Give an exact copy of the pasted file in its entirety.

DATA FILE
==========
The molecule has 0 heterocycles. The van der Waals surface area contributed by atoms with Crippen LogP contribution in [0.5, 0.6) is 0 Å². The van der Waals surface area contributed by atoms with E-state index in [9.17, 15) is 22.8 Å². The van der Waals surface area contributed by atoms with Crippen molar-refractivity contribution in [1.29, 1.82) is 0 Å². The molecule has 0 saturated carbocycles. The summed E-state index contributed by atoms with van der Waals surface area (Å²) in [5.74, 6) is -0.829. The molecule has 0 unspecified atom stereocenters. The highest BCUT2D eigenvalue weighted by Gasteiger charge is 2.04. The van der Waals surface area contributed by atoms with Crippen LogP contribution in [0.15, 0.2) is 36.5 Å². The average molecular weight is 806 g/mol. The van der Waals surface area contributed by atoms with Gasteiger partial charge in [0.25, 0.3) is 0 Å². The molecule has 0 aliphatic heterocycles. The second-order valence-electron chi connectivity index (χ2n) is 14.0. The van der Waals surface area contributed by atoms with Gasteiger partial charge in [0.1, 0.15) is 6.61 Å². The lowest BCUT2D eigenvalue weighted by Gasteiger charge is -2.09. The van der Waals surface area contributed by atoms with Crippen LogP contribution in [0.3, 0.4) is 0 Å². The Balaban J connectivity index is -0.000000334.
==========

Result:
The molecule has 0 heterocycles. The van der Waals surface area contributed by atoms with Crippen LogP contribution in [0.5, 0.6) is 0 Å². The van der Waals surface area contributed by atoms with E-state index in [9.17, 15) is 22.8 Å². The van der Waals surface area contributed by atoms with Crippen molar-refractivity contribution in [1.29, 1.82) is 0 Å². The molecule has 0 saturated carbocycles. The summed E-state index contributed by atoms with van der Waals surface area (Å²) in [5.74, 6) is -0.829. The molecule has 0 unspecified atom stereocenters. The highest BCUT2D eigenvalue weighted by Gasteiger charge is 2.04. The van der Waals surface area contributed by atoms with Crippen LogP contribution in [0.15, 0.2) is 36.5 Å². The average molecular weight is 806 g/mol. The van der Waals surface area contributed by atoms with Gasteiger partial charge in [0.25, 0.3) is 0 Å². The molecule has 0 aliphatic heterocycles. The second-order valence-electron chi connectivity index (χ2n) is 14.0. The van der Waals surface area contributed by atoms with Gasteiger partial charge in [0.1, 0.15) is 6.61 Å². The lowest BCUT2D eigenvalue weighted by Gasteiger charge is -2.09. The van der Waals surface area contributed by atoms with Crippen LogP contribution in [0.3, 0.4) is 0 Å². The Balaban J connectivity index is -0.000000334.